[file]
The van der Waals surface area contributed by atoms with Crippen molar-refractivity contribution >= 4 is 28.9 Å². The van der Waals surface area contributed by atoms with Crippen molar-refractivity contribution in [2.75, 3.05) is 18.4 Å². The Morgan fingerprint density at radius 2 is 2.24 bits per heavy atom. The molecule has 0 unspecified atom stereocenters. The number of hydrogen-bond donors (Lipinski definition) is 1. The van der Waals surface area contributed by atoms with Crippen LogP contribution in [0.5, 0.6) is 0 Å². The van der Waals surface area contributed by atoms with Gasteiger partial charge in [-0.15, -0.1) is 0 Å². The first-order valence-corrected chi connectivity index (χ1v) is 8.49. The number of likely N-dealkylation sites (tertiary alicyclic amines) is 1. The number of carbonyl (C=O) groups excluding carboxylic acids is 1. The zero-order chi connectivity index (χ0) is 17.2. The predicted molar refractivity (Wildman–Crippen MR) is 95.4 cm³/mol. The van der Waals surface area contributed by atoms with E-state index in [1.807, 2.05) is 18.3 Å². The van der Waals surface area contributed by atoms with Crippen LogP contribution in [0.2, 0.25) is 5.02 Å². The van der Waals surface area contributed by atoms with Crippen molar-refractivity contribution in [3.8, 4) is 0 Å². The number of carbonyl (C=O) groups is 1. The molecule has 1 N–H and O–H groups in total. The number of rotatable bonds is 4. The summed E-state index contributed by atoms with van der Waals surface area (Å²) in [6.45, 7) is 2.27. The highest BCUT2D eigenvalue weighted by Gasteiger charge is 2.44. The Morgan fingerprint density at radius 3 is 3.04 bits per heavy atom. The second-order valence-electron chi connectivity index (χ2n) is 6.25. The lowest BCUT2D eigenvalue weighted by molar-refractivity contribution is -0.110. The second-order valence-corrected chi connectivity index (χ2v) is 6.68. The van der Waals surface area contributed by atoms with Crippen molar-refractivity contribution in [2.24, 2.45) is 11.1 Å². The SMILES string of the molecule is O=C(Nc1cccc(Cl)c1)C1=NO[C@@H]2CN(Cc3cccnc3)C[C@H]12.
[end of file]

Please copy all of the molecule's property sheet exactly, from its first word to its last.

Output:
The van der Waals surface area contributed by atoms with Crippen molar-refractivity contribution >= 4 is 28.9 Å². The van der Waals surface area contributed by atoms with Crippen molar-refractivity contribution in [2.75, 3.05) is 18.4 Å². The Morgan fingerprint density at radius 2 is 2.24 bits per heavy atom. The molecule has 0 unspecified atom stereocenters. The number of hydrogen-bond donors (Lipinski definition) is 1. The van der Waals surface area contributed by atoms with Crippen LogP contribution in [0.5, 0.6) is 0 Å². The van der Waals surface area contributed by atoms with Gasteiger partial charge in [-0.15, -0.1) is 0 Å². The first-order valence-corrected chi connectivity index (χ1v) is 8.49. The number of likely N-dealkylation sites (tertiary alicyclic amines) is 1. The number of carbonyl (C=O) groups excluding carboxylic acids is 1. The zero-order chi connectivity index (χ0) is 17.2. The predicted molar refractivity (Wildman–Crippen MR) is 95.4 cm³/mol. The van der Waals surface area contributed by atoms with E-state index in [1.807, 2.05) is 18.3 Å². The van der Waals surface area contributed by atoms with Crippen LogP contribution in [0.2, 0.25) is 5.02 Å². The van der Waals surface area contributed by atoms with Crippen molar-refractivity contribution in [3.8, 4) is 0 Å². The number of carbonyl (C=O) groups is 1. The molecule has 1 N–H and O–H groups in total. The number of rotatable bonds is 4. The summed E-state index contributed by atoms with van der Waals surface area (Å²) in [6.45, 7) is 2.27. The highest BCUT2D eigenvalue weighted by Gasteiger charge is 2.44. The Morgan fingerprint density at radius 3 is 3.04 bits per heavy atom. The second-order valence-electron chi connectivity index (χ2n) is 6.25. The lowest BCUT2D eigenvalue weighted by molar-refractivity contribution is -0.110. The second-order valence-corrected chi connectivity index (χ2v) is 6.68. The van der Waals surface area contributed by atoms with Crippen molar-refractivity contribution in [2.24, 2.45) is 11.1 Å². The SMILES string of the molecule is O=C(Nc1cccc(Cl)c1)C1=NO[C@@H]2CN(Cc3cccnc3)C[C@H]12.